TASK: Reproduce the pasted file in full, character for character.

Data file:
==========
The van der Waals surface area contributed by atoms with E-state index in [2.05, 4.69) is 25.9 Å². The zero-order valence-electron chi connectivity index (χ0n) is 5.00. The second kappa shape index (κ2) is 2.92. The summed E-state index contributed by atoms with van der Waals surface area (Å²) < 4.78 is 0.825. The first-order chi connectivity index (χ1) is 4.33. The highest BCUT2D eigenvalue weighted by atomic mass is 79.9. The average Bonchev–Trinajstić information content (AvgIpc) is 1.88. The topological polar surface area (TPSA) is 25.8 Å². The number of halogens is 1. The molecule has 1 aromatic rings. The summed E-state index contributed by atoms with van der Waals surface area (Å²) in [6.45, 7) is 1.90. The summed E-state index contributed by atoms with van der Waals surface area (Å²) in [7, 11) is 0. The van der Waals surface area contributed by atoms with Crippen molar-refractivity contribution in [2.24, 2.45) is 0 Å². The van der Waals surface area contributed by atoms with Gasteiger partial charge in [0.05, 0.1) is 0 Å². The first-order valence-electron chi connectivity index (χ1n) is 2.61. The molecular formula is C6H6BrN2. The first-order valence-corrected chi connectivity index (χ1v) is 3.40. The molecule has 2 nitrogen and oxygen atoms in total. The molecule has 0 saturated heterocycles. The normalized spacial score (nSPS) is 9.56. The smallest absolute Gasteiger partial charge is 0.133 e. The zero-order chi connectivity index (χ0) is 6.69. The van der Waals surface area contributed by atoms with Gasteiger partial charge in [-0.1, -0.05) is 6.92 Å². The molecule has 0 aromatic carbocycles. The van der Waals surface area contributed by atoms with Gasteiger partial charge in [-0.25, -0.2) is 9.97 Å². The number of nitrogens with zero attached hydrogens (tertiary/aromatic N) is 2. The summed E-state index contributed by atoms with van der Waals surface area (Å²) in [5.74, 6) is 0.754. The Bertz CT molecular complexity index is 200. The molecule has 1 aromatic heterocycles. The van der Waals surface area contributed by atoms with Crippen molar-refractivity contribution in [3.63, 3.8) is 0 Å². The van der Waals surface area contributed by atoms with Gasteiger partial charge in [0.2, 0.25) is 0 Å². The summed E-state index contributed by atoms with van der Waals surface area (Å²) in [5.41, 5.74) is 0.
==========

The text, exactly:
The van der Waals surface area contributed by atoms with E-state index in [2.05, 4.69) is 25.9 Å². The zero-order valence-electron chi connectivity index (χ0n) is 5.00. The second kappa shape index (κ2) is 2.92. The summed E-state index contributed by atoms with van der Waals surface area (Å²) < 4.78 is 0.825. The first-order chi connectivity index (χ1) is 4.33. The highest BCUT2D eigenvalue weighted by atomic mass is 79.9. The average Bonchev–Trinajstić information content (AvgIpc) is 1.88. The topological polar surface area (TPSA) is 25.8 Å². The number of halogens is 1. The molecule has 1 aromatic rings. The summed E-state index contributed by atoms with van der Waals surface area (Å²) in [6.45, 7) is 1.90. The summed E-state index contributed by atoms with van der Waals surface area (Å²) in [7, 11) is 0. The van der Waals surface area contributed by atoms with Crippen molar-refractivity contribution in [2.24, 2.45) is 0 Å². The van der Waals surface area contributed by atoms with Gasteiger partial charge in [0.05, 0.1) is 0 Å². The first-order valence-electron chi connectivity index (χ1n) is 2.61. The molecular formula is C6H6BrN2. The first-order valence-corrected chi connectivity index (χ1v) is 3.40. The molecule has 2 nitrogen and oxygen atoms in total. The molecule has 0 saturated heterocycles. The normalized spacial score (nSPS) is 9.56. The smallest absolute Gasteiger partial charge is 0.133 e. The zero-order chi connectivity index (χ0) is 6.69. The van der Waals surface area contributed by atoms with Gasteiger partial charge in [-0.1, -0.05) is 6.92 Å². The molecule has 0 aromatic carbocycles. The van der Waals surface area contributed by atoms with Gasteiger partial charge in [-0.25, -0.2) is 9.97 Å². The number of nitrogens with zero attached hydrogens (tertiary/aromatic N) is 2. The summed E-state index contributed by atoms with van der Waals surface area (Å²) in [5.74, 6) is 0.754. The Bertz CT molecular complexity index is 200. The molecule has 1 aromatic heterocycles. The van der Waals surface area contributed by atoms with Crippen molar-refractivity contribution in [3.63, 3.8) is 0 Å². The van der Waals surface area contributed by atoms with Gasteiger partial charge in [0.2, 0.25) is 0 Å². The summed E-state index contributed by atoms with van der Waals surface area (Å²) in [5.41, 5.74) is 0.